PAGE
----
2. Well, the reason is that it validates the principle. If you say "look it is all pretty bad, its barely working, redundant and there are many ways to do it better, this cannot possibly point to an intelligent designer" an opponent can conclude "so if it were good, well working, not redundand and not many ways to improve on it, it would validate my belief in a designer". He or she will start pointing out good design examples to you just like you pointed out bad ones. And this complete principle is flawed logic since evolution is capable of producing good and bad design. Therefore the principle should be to assert an intelligend designer to you need proof, not "absence of reduncandy and bad design".

    3. But you can't have one without the other. If you claim life was designed by a perfect, perfectly intelligent, omniscient and omnipotent designer, you have to explain all the bad design. Bad design is inconsistent with the claim.

      Off hand, I can't even think of any 'perfect' design, can you?

  4. Talking of abundance of bad design in nature. Here is an interesting article with the title Tree of sex: A database of sexual systems. See: .

    I quote from the abstract: The vast majority of eukaryotic organisms reproduce sexually, yet the nature of the sexual system and the mechanism of sex determination often vary remarkably, even among closely related species. Some species of animals and plants change sex across their lifespan, some contain hermaphrodites as well as males and females, some determine sex with highly differentiated chromosomes, while others determine sex according to their environment. Testing evolutionary hypotheses regarding the causes and consequences of this diversity requires interspecific data placed in a phylogenetic context.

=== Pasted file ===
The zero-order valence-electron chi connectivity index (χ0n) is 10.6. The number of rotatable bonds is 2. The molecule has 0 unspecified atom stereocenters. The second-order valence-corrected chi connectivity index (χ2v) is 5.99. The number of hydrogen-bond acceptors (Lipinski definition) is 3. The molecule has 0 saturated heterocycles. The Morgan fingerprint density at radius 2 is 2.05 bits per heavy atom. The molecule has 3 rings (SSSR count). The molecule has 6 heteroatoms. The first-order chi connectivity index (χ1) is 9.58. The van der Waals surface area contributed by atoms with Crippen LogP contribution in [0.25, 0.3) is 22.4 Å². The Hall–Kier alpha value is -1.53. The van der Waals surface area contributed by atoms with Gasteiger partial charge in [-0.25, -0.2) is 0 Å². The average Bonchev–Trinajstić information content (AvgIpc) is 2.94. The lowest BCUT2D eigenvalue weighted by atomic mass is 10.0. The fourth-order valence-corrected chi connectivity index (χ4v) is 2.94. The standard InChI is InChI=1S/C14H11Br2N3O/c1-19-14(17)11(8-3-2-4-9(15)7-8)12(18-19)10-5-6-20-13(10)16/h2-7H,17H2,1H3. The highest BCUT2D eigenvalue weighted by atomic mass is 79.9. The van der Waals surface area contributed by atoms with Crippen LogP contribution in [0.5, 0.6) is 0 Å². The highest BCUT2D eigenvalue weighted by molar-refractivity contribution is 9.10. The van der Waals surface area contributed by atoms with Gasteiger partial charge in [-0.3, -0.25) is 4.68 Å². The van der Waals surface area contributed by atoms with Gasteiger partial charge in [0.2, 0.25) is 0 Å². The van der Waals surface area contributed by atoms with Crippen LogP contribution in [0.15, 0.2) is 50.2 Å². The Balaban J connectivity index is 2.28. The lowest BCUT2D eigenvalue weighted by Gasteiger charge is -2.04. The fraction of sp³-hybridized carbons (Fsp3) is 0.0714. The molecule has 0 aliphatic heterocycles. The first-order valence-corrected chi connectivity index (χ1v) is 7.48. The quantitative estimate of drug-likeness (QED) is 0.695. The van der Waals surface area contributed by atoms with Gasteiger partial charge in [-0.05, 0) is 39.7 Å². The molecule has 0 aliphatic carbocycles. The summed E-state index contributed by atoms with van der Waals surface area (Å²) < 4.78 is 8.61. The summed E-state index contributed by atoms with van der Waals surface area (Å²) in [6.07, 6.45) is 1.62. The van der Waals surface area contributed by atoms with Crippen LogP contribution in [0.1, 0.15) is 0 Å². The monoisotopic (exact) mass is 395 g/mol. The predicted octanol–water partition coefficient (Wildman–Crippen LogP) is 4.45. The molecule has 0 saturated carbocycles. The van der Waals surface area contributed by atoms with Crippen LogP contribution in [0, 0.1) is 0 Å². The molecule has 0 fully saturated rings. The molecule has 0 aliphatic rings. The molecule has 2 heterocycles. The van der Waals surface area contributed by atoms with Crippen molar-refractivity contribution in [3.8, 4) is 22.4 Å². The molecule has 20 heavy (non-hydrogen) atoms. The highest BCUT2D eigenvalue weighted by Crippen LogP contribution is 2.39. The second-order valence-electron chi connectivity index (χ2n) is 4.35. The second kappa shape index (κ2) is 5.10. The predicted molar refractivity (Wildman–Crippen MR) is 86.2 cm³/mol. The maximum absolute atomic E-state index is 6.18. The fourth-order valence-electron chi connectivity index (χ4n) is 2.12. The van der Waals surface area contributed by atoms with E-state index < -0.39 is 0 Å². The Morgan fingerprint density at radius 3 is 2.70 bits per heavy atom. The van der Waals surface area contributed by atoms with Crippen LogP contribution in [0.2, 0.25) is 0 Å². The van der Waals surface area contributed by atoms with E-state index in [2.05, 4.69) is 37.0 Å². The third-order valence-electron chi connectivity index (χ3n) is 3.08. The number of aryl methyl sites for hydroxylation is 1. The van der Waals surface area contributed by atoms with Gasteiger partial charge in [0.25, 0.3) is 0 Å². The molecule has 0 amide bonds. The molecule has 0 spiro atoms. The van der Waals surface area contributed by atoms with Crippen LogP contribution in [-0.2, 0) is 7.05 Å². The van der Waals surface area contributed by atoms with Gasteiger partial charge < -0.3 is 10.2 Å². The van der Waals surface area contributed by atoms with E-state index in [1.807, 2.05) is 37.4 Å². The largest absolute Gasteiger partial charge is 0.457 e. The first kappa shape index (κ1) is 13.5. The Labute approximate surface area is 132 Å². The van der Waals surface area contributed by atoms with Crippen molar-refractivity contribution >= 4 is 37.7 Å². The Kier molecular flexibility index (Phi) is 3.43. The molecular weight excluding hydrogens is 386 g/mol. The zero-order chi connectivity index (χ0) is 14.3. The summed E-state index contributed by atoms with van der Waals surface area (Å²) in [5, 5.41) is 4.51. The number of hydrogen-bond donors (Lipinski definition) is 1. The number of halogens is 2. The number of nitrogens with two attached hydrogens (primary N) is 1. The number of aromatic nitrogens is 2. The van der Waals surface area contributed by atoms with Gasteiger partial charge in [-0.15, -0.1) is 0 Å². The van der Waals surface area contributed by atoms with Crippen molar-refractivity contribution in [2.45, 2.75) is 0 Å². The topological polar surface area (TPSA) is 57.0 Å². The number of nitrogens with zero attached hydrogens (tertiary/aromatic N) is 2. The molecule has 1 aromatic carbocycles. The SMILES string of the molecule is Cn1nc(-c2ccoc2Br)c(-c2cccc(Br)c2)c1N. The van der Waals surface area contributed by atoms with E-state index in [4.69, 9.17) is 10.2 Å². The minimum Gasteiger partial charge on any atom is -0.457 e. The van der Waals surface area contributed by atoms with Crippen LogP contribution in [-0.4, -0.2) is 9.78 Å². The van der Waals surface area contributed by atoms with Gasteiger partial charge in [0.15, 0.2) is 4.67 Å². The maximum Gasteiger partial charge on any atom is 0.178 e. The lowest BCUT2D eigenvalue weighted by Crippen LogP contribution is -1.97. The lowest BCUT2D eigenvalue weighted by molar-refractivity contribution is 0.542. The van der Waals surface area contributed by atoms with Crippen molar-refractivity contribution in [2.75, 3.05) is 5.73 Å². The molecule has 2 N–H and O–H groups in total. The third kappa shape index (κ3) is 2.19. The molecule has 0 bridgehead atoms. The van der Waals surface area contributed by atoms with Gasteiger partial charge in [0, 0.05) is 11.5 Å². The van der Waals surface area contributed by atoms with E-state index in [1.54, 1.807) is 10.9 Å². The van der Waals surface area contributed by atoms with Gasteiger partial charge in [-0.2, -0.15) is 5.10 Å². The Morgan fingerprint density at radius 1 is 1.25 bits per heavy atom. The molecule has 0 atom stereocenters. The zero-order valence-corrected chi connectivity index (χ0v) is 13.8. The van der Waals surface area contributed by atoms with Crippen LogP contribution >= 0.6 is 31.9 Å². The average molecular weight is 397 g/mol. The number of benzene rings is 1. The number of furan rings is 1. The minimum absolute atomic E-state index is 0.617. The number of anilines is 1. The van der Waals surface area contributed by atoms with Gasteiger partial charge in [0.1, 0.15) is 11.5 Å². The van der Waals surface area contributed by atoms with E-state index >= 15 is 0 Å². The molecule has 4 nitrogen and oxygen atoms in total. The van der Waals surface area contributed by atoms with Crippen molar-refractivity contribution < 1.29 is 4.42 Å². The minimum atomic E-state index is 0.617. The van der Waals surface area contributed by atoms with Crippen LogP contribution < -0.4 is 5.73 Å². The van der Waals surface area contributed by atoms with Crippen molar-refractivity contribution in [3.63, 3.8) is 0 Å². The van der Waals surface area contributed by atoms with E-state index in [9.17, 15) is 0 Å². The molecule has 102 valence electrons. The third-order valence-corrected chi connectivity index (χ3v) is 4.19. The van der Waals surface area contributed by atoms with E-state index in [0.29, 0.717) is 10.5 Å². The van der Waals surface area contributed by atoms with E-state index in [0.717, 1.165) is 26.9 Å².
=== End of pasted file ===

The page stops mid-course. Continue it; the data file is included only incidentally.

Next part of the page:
I don't mean that the tree of sex is evidence of bad design. But why all this big diversity and variety? Why is God so circumstantial, so irresolute, so undecided, and so focused on sex and propagation?

    Se also: and and .God must be extremely inventive and ingenious, no doubt about that.